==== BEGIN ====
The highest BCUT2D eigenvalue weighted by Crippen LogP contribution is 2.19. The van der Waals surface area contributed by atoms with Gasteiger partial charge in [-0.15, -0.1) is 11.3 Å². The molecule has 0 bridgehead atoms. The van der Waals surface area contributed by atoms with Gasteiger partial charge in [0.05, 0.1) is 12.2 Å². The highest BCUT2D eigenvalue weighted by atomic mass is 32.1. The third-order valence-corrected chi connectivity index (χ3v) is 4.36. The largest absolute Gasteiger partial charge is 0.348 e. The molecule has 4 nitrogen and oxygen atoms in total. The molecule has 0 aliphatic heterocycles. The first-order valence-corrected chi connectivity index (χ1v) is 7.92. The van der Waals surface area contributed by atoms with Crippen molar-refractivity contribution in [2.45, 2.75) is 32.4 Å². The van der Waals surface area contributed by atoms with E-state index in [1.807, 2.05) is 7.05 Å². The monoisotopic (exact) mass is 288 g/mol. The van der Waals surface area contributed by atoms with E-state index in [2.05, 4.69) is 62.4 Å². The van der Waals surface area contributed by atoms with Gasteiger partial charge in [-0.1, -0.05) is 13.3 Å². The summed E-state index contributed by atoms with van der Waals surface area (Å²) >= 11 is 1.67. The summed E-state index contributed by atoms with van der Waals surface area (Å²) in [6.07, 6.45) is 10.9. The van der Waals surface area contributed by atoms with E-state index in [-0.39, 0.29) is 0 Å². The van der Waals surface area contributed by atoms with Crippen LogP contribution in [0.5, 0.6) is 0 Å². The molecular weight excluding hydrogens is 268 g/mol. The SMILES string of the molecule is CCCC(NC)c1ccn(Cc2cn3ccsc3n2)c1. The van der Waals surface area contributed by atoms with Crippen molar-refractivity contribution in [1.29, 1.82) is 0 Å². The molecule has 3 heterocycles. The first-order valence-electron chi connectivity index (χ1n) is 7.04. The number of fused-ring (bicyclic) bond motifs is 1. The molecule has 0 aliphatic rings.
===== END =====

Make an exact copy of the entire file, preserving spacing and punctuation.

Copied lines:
The highest BCUT2D eigenvalue weighted by Crippen LogP contribution is 2.19. The van der Waals surface area contributed by atoms with Gasteiger partial charge in [-0.15, -0.1) is 11.3 Å². The molecule has 0 bridgehead atoms. The van der Waals surface area contributed by atoms with Gasteiger partial charge in [0.05, 0.1) is 12.2 Å². The highest BCUT2D eigenvalue weighted by atomic mass is 32.1. The third-order valence-corrected chi connectivity index (χ3v) is 4.36. The largest absolute Gasteiger partial charge is 0.348 e. The molecule has 4 nitrogen and oxygen atoms in total. The molecule has 0 aliphatic heterocycles. The first-order valence-corrected chi connectivity index (χ1v) is 7.92. The van der Waals surface area contributed by atoms with Crippen molar-refractivity contribution in [2.45, 2.75) is 32.4 Å². The van der Waals surface area contributed by atoms with E-state index in [1.807, 2.05) is 7.05 Å². The monoisotopic (exact) mass is 288 g/mol. The van der Waals surface area contributed by atoms with E-state index in [2.05, 4.69) is 62.4 Å². The van der Waals surface area contributed by atoms with Gasteiger partial charge in [-0.1, -0.05) is 13.3 Å². The summed E-state index contributed by atoms with van der Waals surface area (Å²) >= 11 is 1.67. The summed E-state index contributed by atoms with van der Waals surface area (Å²) in [6.07, 6.45) is 10.9. The van der Waals surface area contributed by atoms with E-state index in [-0.39, 0.29) is 0 Å². The van der Waals surface area contributed by atoms with Crippen LogP contribution in [0.5, 0.6) is 0 Å². The molecular weight excluding hydrogens is 268 g/mol. The SMILES string of the molecule is CCCC(NC)c1ccn(Cc2cn3ccsc3n2)c1. The van der Waals surface area contributed by atoms with Crippen molar-refractivity contribution in [1.29, 1.82) is 0 Å². The molecule has 3 heterocycles. The first-order valence-electron chi connectivity index (χ1n) is 7.04. The number of fused-ring (bicyclic) bond motifs is 1. The molecule has 0 aliphatic rings.